A high profile bill to hold back third grade students who cannot read at grade level passed the House Education Committee on a party-line vote Tuesday morning.
The bill’s sponsor, Rep. Monica Youngblood, R-Albuquerque, presented HB 41 along with her expert witness, Education Secretary-Designate Hanna Skandera. The proposed legislation would require school officials to closely monitor a student’s reading proficiency and retain them if it is not up to grade level by the third grade.
Opponents of the bill addressed the committee with their concerns. A common sentiment among those who opposed the bill was that the focus needs to be on intervention and that retention is not the answer. Other audience members questioned the legislation’s method of deciding proficiency.
According to the bill, reading proficiency would be evaluated by a statewide assessment test. Charles Bowyer, executive director of the National Education Association, said he agrees with much of the bill, but that the retention portion is arbitrary.
“We’re puzzled about why there’s one point in a child’s educational career, when the parents are irrelevant and the professional opinion of the educational professional is irrelevant,” Bowyer said. “And that’s somehow at the end of third grade.”
Supporters of the bill argued that the state is in trouble when it comes to education and reading proficiency. Some of the audience members who spoke out in favor of the retention bill told the committee that they don’t want to see students punished, but that when students cannot read after third grade it hinders their ability to further learn in later grades.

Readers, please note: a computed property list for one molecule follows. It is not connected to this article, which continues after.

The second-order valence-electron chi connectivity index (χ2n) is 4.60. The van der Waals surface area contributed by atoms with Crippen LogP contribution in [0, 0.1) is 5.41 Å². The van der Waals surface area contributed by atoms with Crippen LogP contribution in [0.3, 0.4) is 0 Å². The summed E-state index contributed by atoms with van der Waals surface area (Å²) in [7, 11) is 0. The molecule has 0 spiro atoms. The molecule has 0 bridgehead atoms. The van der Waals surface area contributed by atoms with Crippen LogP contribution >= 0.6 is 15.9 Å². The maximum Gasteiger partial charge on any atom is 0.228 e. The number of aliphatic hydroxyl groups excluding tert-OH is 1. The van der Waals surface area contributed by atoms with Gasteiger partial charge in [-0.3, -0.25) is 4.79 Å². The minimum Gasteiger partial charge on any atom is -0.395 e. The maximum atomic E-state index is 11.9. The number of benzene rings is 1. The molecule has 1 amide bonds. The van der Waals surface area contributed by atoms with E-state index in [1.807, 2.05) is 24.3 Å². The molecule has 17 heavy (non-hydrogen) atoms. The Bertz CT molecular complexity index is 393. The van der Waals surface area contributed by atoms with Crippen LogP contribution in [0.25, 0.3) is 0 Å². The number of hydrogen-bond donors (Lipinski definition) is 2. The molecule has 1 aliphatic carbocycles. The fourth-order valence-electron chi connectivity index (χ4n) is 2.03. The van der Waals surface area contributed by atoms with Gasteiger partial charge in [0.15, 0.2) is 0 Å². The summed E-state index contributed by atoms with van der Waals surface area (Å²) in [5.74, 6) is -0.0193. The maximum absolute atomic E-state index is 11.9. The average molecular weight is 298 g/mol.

Roswell Public Schools Superintendent Tom Burris spoke to the board and said reading is a building block for other educational subjects.
Following the meeting, Burris told New Mexico Political Report that he is not a retention advocate but that parents tend to not be objective when discussing possible retention. He said he has seen parents oppose teacher recommended retention with little to no discussion. That, he said, becomes detrimental later on.
“Before third grade, kids learn to read. After third grade they read to learn,” Bowyers said.
The committee meeting was not without some disagreements.
After a brief comment period from committee members, Rep. Jimmie Hall, R-Albuquerque, made a motion to pass the bill. Rep. Sheryl Williams Stapleton, D-Albuquerque, argued that she did not have an opportunity to make any comments or ask questions.
Committee chair, Rep. Nora Espinoza, R-Roswell, countered that the Albuquerque representative made a motion to table the bill, therefore signaling the end of discussion.
Bills introduced by the House majority during the 2015 Legislative Session have had a successful run so far. With a few exceptions, the Republican-run committees have voted to pass Republican-backed bills on party line votes.